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Hippocampal sharp waves are population discharges initiated by an unknown mechanism in pyramidal cell networks of CA3. Axo-axonic cells (AACs) regulate action potential generation through GABAergic synapses on the axon initial segment. We found that CA3 AACs in anesthetized rats and AACs in freely moving rats stopped firing during sharp waves, when pyramidal cells fire most. AACs fired strongly and rhythmically around the peak of theta oscillations, when pyramidal cells fire at low probability. Distinguishing AACs from other parvalbumin-expressing interneurons by their lack of detectable SATB1 transcription factor immunoreactivity, we discovered a somatic GABAergic input originating from the medial septum that preferentially targets AACs. We recorded septo-hippocampal GABAergic cells that were activated during hippocampal sharp waves and projected to CA3. We hypothesize that inhibition of AACs, and the resulting subcellular redistribution of inhibition from the axon initial segment to other pyramidal cell domains, is a necessary condition for the emergence of sharp waves promoting memory consolidation.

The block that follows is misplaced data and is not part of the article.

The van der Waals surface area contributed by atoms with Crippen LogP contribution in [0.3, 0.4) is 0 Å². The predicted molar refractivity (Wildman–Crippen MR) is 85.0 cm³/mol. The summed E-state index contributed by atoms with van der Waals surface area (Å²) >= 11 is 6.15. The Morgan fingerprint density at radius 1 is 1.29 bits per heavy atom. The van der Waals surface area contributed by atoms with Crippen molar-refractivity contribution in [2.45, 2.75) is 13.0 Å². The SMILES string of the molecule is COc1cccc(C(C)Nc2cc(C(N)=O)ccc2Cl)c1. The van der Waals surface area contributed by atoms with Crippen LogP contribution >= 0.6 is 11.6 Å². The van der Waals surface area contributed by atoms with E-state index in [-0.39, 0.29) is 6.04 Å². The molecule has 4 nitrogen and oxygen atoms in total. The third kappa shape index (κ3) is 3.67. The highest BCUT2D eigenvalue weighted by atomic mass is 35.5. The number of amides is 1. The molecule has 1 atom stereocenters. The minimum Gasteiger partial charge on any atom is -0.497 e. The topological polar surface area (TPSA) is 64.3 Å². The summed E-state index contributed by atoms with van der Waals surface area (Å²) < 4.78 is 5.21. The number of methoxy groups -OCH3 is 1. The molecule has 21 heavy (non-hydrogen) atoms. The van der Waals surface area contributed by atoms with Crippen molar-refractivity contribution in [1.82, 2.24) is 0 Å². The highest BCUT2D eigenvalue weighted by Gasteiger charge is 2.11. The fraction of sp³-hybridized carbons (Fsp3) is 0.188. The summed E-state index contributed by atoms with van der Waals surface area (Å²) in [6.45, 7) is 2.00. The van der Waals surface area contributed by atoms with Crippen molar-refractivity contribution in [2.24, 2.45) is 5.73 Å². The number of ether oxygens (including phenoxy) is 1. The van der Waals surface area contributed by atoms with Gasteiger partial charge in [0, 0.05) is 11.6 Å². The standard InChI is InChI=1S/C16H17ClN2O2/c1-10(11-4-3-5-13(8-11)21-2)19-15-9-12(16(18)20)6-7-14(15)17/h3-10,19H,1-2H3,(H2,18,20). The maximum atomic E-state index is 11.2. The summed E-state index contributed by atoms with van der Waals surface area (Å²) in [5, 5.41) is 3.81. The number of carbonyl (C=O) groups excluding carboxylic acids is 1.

Original publication




Journal article


Nat Neurosci

Publication Date





1802 - 1811


Action Potentials, Animals, Arabidopsis Proteins, Axons, Biotin, Brain Waves, CA3 Region, Hippocampal, Dendrites, Interneurons, Male, Matrix Attachment Region Binding Proteins, Nerve Net, Neural Inhibition, Neural Pathways, Parvalbumins, Periodicity, Pyramidal Cells, Rats, Rats, Sprague-Dawley, Transcription Factors, Vesicular Inhibitory Amino Acid Transport Proteins, gamma-Aminobutyric Acid